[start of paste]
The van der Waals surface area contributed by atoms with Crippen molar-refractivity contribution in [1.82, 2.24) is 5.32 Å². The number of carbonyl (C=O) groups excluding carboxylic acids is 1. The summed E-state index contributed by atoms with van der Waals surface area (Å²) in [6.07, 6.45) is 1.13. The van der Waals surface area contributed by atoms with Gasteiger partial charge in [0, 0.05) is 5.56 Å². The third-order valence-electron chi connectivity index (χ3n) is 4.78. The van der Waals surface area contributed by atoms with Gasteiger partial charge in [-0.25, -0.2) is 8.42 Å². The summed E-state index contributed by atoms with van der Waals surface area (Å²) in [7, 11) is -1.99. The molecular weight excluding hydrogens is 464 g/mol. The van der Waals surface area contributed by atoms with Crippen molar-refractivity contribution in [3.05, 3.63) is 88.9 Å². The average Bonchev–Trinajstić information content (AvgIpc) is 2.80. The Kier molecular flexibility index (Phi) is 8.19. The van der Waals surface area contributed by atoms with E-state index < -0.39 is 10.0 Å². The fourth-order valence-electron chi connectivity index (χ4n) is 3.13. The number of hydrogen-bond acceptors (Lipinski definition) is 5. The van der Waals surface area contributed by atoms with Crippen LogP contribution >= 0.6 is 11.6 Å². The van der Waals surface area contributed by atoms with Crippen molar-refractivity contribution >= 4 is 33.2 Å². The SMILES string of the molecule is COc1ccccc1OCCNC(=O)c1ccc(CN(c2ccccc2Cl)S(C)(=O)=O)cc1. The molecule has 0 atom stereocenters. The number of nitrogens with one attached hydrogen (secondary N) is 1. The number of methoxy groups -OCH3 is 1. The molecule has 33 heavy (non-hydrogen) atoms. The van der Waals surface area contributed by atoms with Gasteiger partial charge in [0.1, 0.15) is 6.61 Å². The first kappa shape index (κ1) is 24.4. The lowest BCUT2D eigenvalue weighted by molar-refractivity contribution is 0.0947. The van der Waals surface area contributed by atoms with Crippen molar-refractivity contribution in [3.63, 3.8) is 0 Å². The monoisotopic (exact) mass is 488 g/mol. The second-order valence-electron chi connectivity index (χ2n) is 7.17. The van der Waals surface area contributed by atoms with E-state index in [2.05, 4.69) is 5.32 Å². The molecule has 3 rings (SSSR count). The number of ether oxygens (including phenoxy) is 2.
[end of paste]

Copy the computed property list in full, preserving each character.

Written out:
The van der Waals surface area contributed by atoms with Crippen molar-refractivity contribution in [1.82, 2.24) is 5.32 Å². The number of carbonyl (C=O) groups excluding carboxylic acids is 1. The summed E-state index contributed by atoms with van der Waals surface area (Å²) in [6.07, 6.45) is 1.13. The van der Waals surface area contributed by atoms with Gasteiger partial charge in [0, 0.05) is 5.56 Å². The third-order valence-electron chi connectivity index (χ3n) is 4.78. The van der Waals surface area contributed by atoms with Gasteiger partial charge in [-0.25, -0.2) is 8.42 Å². The summed E-state index contributed by atoms with van der Waals surface area (Å²) in [7, 11) is -1.99. The molecular weight excluding hydrogens is 464 g/mol. The van der Waals surface area contributed by atoms with Crippen molar-refractivity contribution in [3.05, 3.63) is 88.9 Å². The average Bonchev–Trinajstić information content (AvgIpc) is 2.80. The Kier molecular flexibility index (Phi) is 8.19. The van der Waals surface area contributed by atoms with E-state index < -0.39 is 10.0 Å². The fourth-order valence-electron chi connectivity index (χ4n) is 3.13. The number of hydrogen-bond acceptors (Lipinski definition) is 5. The van der Waals surface area contributed by atoms with Crippen LogP contribution >= 0.6 is 11.6 Å². The van der Waals surface area contributed by atoms with Crippen molar-refractivity contribution >= 4 is 33.2 Å². The SMILES string of the molecule is COc1ccccc1OCCNC(=O)c1ccc(CN(c2ccccc2Cl)S(C)(=O)=O)cc1. The molecule has 0 atom stereocenters. The number of nitrogens with one attached hydrogen (secondary N) is 1. The number of methoxy groups -OCH3 is 1. The molecule has 33 heavy (non-hydrogen) atoms. The van der Waals surface area contributed by atoms with Gasteiger partial charge in [0.1, 0.15) is 6.61 Å². The first kappa shape index (κ1) is 24.4. The lowest BCUT2D eigenvalue weighted by molar-refractivity contribution is 0.0947. The van der Waals surface area contributed by atoms with Crippen molar-refractivity contribution in [3.63, 3.8) is 0 Å². The monoisotopic (exact) mass is 488 g/mol. The second-order valence-electron chi connectivity index (χ2n) is 7.17. The van der Waals surface area contributed by atoms with E-state index in [2.05, 4.69) is 5.32 Å². The molecule has 3 rings (SSSR count). The number of ether oxygens (including phenoxy) is 2.